Chapter

The politics of religion and the religion of politics in Elizabethan England

Patrick Collinson

in This England

Published by Manchester University Press

Published in print September 2011 | ISBN: 9780719084423
Published online July 2012 | e-ISBN: 9781781702031 | DOI: http://dx.doi.org/10.7228/manchester/9780719084423.003.0002
The politics of religion and the religion of politics in Elizabethan England

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This chapter notes that religion and politics are two distinct substances; but it is not at all clear that that is what they were in Elizabethan England. As for Western Europe in the sixteenth century, historians endlessly debate whether its many wars should be called wars of religion, and what was religious and what was political in its violent uprisings and rebellions. In the American and many other modern constitutions there is a formal separation of church and state. In Elizabethan England, the monarch was more than a commander. Elizabeth was head of the church, or more properly its supreme governor, which contemporaries said amounted to the same thing. Elizabethan England was a confessional state. In some parts of Europe, it was also the case that religion is a form of dissent, and divided states in France and Scotland to the extent of civil war.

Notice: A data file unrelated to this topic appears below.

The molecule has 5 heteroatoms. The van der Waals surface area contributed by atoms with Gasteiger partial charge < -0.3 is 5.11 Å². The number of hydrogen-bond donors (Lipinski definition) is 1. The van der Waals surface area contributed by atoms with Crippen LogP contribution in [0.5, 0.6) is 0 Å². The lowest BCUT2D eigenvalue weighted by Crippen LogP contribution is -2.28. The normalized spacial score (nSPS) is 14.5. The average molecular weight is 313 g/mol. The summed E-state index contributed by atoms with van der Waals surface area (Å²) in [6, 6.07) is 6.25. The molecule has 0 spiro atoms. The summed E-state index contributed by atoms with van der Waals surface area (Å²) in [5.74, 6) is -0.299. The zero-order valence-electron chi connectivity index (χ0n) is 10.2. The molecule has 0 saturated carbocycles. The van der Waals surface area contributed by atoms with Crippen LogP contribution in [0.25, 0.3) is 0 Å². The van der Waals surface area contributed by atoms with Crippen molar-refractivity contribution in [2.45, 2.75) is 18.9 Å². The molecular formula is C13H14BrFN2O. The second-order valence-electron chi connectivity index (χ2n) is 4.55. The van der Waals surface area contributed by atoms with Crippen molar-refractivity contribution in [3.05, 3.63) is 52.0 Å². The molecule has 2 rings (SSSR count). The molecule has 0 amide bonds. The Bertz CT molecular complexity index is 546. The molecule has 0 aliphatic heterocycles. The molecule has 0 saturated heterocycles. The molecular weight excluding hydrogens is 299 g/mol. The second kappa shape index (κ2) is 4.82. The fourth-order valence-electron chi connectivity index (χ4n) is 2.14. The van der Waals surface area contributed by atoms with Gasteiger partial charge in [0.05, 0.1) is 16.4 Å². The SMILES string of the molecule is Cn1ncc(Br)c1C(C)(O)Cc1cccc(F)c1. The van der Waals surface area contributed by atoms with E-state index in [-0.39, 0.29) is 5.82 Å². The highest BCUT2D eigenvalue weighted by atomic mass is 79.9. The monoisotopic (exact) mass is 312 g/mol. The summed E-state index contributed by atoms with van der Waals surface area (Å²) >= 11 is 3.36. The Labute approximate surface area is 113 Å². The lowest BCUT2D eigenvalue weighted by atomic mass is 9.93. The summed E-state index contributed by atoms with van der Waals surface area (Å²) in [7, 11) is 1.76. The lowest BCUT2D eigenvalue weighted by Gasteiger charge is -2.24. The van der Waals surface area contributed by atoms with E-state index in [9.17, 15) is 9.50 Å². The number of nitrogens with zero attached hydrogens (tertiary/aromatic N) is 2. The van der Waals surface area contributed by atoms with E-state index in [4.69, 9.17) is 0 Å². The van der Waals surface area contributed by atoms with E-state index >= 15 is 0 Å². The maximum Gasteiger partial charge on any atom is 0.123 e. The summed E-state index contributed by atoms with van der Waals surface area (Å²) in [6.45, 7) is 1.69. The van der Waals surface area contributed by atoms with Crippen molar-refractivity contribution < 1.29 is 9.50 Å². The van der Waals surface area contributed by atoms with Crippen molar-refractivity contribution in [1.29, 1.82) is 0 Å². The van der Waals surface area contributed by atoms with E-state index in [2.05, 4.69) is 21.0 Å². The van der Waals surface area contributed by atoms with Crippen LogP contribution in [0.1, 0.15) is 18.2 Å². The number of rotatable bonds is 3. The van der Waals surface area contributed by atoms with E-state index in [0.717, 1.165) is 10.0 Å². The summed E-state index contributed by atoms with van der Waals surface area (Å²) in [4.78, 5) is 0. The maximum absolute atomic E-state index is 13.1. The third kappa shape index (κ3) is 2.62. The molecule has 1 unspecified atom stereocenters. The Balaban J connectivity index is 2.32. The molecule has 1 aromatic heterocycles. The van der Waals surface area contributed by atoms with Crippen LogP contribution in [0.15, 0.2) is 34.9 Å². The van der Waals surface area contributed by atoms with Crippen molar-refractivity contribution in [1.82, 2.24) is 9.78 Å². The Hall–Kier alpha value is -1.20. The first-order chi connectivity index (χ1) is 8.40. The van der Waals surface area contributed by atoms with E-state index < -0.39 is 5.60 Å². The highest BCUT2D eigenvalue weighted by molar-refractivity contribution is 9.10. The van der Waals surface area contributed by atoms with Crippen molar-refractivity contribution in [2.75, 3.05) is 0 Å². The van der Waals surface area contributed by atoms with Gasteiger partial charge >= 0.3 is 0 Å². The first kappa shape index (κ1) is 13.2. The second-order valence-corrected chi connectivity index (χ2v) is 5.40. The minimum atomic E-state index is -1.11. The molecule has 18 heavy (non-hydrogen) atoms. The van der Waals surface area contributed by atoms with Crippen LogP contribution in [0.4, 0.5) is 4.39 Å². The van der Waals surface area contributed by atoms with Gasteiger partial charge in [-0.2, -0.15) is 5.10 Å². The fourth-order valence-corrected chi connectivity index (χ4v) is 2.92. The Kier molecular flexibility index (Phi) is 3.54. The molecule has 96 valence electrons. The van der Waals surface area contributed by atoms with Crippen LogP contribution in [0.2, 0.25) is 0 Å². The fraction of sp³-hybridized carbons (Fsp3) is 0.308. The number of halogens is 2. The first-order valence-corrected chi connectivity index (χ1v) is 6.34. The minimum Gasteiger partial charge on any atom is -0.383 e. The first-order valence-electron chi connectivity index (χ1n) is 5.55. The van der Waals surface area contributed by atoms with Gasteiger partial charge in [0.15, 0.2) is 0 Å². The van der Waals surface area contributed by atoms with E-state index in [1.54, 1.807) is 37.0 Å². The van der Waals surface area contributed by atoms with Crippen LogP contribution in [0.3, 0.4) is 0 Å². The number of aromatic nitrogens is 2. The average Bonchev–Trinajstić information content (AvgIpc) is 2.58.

Keywords: Elizabethan England; wars of religion; monarch; Elizabeth; confessional state

Chapter.  12484 words. 

Subjects: Early Modern History (1500 to 1700)

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